After getting burned yet again with a small company, I'm making a resolution to never work for one with less than a certain amount of employees, unless it's a startup or something and I'm a partner/shareholder or something with it.  It's not worth the headaches and stress from the huge number of WTFs that inevitably turn up in such an organization.  



  • @ObiWayneKenobi said:

    After getting burned yet again with a small company, I'm making a resolution to never work for one with less than a certain amount of employees, unless [snip] 

     

    I'd like to know the magic number for that "certain amount of employess".



  • @ammoQ said:

    I'd like to know the magic number for that "certain amount of employess".

    My three guesses are: 1337, 666 and 42.



  • @Lingerance said:

    My three guesses are: 1337, 666 and 42.
     

    static int rnd(int seed)

    {

        return 42; 

    }



  • @ammoQ said:

    I'd like to know the magic number for that "certain amount of employess".

     

    About 25-30.  Any less than that and, unless it's a startup, there are usually some hidden issues that become evident several months in.  At least that's been my experience. 



  • My experience has been different. I work for a small consultant company (12 employees), and there are hardly and WTFs. The companies I've worked for were large (thousands of employees) and one had loads of WTFs that led to the section's continuous decline in revenue and budget, while the other has its share of major WTFs, but the section I'm working in is making a good effort to avoid them.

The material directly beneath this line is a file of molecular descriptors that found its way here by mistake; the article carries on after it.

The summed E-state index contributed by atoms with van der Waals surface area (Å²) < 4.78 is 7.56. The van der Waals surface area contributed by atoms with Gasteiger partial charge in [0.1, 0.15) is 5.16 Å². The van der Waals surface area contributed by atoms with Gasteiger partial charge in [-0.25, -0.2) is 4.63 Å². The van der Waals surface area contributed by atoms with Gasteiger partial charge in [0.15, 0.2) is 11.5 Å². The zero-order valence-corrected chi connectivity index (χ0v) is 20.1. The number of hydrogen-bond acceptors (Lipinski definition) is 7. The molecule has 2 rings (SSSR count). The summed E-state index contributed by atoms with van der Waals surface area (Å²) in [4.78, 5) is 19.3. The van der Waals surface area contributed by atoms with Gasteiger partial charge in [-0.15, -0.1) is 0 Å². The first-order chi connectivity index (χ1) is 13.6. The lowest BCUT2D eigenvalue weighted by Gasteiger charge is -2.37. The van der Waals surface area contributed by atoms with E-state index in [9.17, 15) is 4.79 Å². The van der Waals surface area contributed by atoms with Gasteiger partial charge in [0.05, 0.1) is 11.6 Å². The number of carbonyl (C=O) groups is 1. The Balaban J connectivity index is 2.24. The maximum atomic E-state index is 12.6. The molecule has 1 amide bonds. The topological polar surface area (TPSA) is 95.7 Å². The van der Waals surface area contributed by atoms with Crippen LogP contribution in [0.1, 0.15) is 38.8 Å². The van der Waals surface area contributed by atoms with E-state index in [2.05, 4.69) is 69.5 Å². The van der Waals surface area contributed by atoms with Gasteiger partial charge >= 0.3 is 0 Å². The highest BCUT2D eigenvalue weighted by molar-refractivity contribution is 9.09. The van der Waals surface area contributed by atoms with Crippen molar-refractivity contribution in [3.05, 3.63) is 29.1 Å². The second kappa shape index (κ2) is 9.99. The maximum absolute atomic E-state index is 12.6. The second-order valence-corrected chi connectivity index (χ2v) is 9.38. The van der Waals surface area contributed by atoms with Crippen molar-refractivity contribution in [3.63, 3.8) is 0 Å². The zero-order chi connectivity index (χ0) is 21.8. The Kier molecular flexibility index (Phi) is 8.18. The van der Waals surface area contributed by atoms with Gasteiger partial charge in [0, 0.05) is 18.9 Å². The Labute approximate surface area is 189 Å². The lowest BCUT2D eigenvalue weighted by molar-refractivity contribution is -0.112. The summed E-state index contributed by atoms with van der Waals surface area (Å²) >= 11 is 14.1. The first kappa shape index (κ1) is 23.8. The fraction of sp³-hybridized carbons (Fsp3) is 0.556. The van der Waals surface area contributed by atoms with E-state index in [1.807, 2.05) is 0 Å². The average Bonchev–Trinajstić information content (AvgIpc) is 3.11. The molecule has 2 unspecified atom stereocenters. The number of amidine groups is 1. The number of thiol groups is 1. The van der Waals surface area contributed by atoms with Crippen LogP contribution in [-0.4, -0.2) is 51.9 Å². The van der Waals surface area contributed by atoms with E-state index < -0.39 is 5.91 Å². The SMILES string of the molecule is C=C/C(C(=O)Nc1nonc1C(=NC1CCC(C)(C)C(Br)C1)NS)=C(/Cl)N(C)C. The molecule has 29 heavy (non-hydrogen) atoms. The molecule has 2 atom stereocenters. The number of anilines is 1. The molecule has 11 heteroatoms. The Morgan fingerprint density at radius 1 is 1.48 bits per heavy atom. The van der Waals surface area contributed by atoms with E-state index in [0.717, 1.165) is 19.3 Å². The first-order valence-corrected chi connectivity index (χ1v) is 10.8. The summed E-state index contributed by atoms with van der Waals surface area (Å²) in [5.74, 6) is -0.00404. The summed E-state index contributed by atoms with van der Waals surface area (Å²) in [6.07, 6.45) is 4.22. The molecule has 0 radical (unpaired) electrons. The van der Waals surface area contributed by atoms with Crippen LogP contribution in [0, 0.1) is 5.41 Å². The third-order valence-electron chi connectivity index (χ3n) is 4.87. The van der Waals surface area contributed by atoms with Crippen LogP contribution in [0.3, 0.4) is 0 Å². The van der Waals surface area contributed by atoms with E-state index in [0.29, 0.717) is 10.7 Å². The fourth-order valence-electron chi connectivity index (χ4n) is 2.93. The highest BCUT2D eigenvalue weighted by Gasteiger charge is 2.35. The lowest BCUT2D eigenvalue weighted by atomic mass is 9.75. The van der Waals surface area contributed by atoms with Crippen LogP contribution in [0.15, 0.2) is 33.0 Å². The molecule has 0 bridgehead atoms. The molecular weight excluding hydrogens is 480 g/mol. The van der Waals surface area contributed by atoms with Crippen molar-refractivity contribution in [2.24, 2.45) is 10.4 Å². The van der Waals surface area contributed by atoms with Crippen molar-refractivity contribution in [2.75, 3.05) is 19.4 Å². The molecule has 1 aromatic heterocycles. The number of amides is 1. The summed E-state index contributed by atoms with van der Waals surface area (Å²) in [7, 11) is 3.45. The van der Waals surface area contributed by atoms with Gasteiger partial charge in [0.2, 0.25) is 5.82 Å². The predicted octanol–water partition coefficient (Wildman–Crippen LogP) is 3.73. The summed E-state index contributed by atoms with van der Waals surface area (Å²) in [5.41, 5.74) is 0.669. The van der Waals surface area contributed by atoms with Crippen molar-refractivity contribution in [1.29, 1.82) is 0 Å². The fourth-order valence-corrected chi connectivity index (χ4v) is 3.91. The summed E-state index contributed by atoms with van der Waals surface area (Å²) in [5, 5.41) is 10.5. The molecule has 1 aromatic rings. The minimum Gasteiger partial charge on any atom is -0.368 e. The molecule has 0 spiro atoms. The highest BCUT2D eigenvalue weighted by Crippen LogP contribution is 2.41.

• @MasterPlanSoftware said:

    static int rnd(int seed) {
        return 42; //Determined by fair dice (d%) roll
    }
    Fixed that for you.



  • " so some Paula type (well okay, not her because you actually have to produce code) can get in there and fuck everything up with shitty code, no documentation or source control or tests, $20 routers used for networking, 10x copies of Office but one license ("What do you mean I need to buy 9 more? I already paid for this one!") common home desktops reconfigured as "servers" to save money, and the like."

    Sorry, but some very large companies have the same problems. I work for a corporation that's 20,000+ employees. All it takes is for a Paula type to be promoted to dept manager. She's clueless about whether her people are doing a good job or generating WTF's, and the managers above her just trust that she's doing a good job. We also have dept managers that demand that everybody share copies of software because they don't want to budget or pay for legal licenses. Similarly, despite the fact that the corporation is swimming in profits, the dept manager pretends he has no money to train his employees. And actually, very often the corporate beaurocracies get in the way of doing things correctly. For example, we're required to go through certain channels when purchasing hardware. Yet recently we got migrated to a whole new accounting system and the people authorized to do the purchasing were not allowed to use the new software, so some of our projects got put on hold for months while that was worked out. Several years ago replacement laptops were delivered by the IT group supposedly preconfigured and secured. We were not allowed any privilieges, so could only look at files in the My Documents folder, could not change the time, install programs, run degrag, etc. Since the IT dept didn't really have a clue what our group did, they didn't install the software we needed on them and the development tools we needed were not on the corporate list of approved software. So the laptops were completely useless. Despite running the problem up the chain of command, we could NOT get that policy changed.